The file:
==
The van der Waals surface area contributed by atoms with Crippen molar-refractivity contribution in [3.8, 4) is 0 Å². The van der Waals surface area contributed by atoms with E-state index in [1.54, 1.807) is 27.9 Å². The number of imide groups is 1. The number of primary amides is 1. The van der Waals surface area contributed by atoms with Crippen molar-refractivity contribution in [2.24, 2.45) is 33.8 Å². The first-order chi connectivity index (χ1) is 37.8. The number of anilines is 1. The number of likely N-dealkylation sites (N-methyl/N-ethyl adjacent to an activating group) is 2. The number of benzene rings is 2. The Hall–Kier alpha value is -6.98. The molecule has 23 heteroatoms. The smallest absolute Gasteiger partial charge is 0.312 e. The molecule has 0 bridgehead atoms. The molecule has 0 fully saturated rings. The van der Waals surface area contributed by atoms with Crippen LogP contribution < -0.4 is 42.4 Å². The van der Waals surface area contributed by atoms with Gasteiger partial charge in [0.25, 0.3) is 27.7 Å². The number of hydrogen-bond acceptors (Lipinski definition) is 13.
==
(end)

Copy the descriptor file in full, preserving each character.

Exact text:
The van der Waals surface area contributed by atoms with Crippen molar-refractivity contribution in [3.8, 4) is 0 Å². The van der Waals surface area contributed by atoms with E-state index in [1.54, 1.807) is 27.9 Å². The number of imide groups is 1. The number of primary amides is 1. The van der Waals surface area contributed by atoms with Crippen molar-refractivity contribution in [2.24, 2.45) is 33.8 Å². The first-order chi connectivity index (χ1) is 37.8. The number of anilines is 1. The number of likely N-dealkylation sites (N-methyl/N-ethyl adjacent to an activating group) is 2. The number of benzene rings is 2. The Hall–Kier alpha value is -6.98. The molecule has 23 heteroatoms. The smallest absolute Gasteiger partial charge is 0.312 e. The molecule has 0 bridgehead atoms. The molecule has 0 fully saturated rings. The van der Waals surface area contributed by atoms with Crippen LogP contribution < -0.4 is 42.4 Å². The van der Waals surface area contributed by atoms with Gasteiger partial charge in [0.25, 0.3) is 27.7 Å². The number of hydrogen-bond acceptors (Lipinski definition) is 13.